The novel process of cultivation under controlled conditions on a predetermined culture medium provides the possibility to obtain simultaneously three valuable products: glycerol, carotenes and algae meal. The high glycerol content (30 to 40%) and the high carotene content (above 2%, and under favorable conditions up to about 5 percent by weight under large-scale cultivation conditions) is a substantial improvement over processes used hitherto.

EXAMPLE 1 Cultivation of Dunallella bardawll for Glycerol and Carotene Production.

D. bardawil was grown in a seawater medium containing 3 M NaCl, supplemented with 2 mM NH4 NO3, 0.2 mM KH2 PO4, 2 μM FeCl3 and 20 μM EDTA. CO2, as carbon source was added by demand via a pH controlled solenoid valve at about 300 liters CO2 per m3 growth medium per day. The pH is maintained automatically at pH 7.8-8.2 by adding CO2 on demand. The algae were grown outdoors in a 10 cm deep open pond under natural conditions of solar irradiation and temperature. The culture was mixed by continuous flow in a canal of about 1 meter width at a flow rate of about 10 cm/sec. A low head high volume centrifugal pump made the culture flow. CO2 was introduced at a controlled rate by the outlet of the pump.

D. bardawil grew at a rate of 0.5-1.0 division per day and was harvested when the cells contained 200 mg glycerol per liter medium.

Cultures were harvested by continuous centrifugation in a Westphalia separator model SA-1 (Clarifier model) with a flow rate of 350 liters per hours. About half of the culture was harvested each day with the remaining culture diluted accordingly with the clear supernatant and the necessary nutrients, to maintain the concentrations indicated.

The product of centrifugation, wet algal paste (48% dry weight), was drum dried glycerol and carotene were extracted and obtained in a pure form as set out above.

______________________________________Products:______________________________________Dried algae, containing glycerol,protein and carotene               30gr/m2 × dayGlycerol            10gr/m2 × dayCarotene            0.7gr/m2 × day______________________________________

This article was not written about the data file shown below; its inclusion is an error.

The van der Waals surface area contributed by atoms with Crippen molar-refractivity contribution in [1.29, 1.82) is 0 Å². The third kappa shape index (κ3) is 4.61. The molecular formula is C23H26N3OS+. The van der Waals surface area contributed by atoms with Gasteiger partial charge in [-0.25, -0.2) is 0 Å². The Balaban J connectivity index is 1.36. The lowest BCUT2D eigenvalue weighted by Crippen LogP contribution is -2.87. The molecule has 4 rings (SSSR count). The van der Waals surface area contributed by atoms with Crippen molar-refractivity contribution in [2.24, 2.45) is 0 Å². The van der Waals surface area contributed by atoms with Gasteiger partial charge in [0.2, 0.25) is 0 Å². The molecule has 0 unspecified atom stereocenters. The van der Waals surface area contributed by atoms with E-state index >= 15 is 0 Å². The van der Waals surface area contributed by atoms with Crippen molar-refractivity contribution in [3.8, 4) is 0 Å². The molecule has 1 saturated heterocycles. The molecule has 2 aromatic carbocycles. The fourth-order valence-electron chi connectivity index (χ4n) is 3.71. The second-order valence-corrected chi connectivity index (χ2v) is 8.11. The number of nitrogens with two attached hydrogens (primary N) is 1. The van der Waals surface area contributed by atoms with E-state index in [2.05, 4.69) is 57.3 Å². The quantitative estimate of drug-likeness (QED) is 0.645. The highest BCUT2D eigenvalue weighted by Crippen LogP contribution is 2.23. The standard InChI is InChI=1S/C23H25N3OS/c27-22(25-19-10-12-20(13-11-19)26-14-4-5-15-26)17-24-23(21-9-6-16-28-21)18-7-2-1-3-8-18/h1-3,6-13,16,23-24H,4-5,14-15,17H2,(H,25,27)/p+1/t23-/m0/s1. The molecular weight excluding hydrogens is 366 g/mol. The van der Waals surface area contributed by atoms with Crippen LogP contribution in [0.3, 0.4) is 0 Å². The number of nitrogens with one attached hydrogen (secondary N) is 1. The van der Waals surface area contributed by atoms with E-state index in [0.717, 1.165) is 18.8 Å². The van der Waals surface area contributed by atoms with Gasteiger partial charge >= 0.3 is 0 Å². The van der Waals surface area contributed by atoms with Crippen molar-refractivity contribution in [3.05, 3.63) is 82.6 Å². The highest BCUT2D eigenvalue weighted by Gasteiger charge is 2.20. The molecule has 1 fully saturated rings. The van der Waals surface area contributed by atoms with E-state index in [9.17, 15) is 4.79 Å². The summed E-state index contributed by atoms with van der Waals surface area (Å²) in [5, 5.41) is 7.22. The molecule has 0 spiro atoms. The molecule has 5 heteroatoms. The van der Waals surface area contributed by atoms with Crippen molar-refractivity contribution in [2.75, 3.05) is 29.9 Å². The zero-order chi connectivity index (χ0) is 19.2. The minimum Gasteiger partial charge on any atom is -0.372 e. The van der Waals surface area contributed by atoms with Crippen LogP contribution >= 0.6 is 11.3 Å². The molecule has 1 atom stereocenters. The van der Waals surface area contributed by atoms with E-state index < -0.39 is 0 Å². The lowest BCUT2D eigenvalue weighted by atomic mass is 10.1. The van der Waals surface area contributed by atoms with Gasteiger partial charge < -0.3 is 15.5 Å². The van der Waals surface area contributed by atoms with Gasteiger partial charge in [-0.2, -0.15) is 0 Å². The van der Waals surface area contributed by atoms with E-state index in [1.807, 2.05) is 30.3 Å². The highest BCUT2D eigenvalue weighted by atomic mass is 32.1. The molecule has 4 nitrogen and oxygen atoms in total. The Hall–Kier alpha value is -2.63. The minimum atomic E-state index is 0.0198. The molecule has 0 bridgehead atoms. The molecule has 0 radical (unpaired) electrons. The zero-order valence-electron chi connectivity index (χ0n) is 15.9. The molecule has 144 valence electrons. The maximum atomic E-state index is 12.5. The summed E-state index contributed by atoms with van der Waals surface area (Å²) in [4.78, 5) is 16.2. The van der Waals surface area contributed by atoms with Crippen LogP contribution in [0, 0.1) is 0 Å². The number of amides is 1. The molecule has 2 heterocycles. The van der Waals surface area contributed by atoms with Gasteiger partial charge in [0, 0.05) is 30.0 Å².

EXAMPLE 2 Production of high carotene content algae

Dunaliella bardawil was cultivated as in Example No. 1, but with depth of the growth medium of 5 cm and harvesting at a glycerol concentration of 100 mg/liter.


______________________________________Products:______________________________________Dried algae    8gr/m2 × dayGlycerol     2.5gr/m2 × dayCarotene     0.6gr/m2 × day______________________________________
EXAMPLE 3 Production of Carotene and Glycerol.

Cultivation was the same as in Example No. 1, but at a NaCl concentration of 4.5 M and in water body 5 cm deep. The division rate under these conditions is 0.5/day. The algae were harvested at a glycerol concentration of 200 mg/liter.

______________________________________Products:______________________________________Dried algae: 8.2gr/m2 × dayGlycerol:    3.3gr/m2 × dayCarotene:    0.8gr/m2 × day______________________________________
Citas de patentes
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US2732662 *22 Dic 195031 Ene 1956 Mass culture of algae
US2949700 *21 Jul 195823 Ago 1960Grain Processing CorpProduction of carotenoids by the cultivation of algae
US3403471 *18 Feb 19661 Oct 1968Inst Francais Du PetroleMethod of culturing algae in an artificial medium
US3650068 *26 Jun 196921 Mar 1972Inst Francais Du PetroleProcess for growing algae
US4115949 *25 May 197726 Sep 1978Yeda Research And Development Company Ltd.Proteins by culturing dunaliela
AU486999B2 * Título no disponible
Otras citas
1 *An Extreme Source of Carotene, Aasen et al., 1969, Acta. Chem. Scand. 23, 2544-2545.
2 *Physiological Aspects of Salt --, Borowitzka, 1974, Thesis, School of Microbiology, Univ. of New South Wales, N.S.W.
3 *The Role of Glycerol --, Ben-Amotz et al., 1973, Plant Physiol. 51, 875-878.
4 *The Salt Relations --, Borowitzka et al., 1974, Arch. Microbiol. 96, 37-52.
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Clasificación de EE.UU.47/1.4, 568/869
Clasificación internacionalB04B5/10, C12P23/00, C12N1/12, C12P7/20
Clasificación cooperativaC12P23/00, C12N1/12, C12P7/20, C07C403/24
Clasificación europeaC12P7/20, C12N1/12, C12P23/00, C07C403/24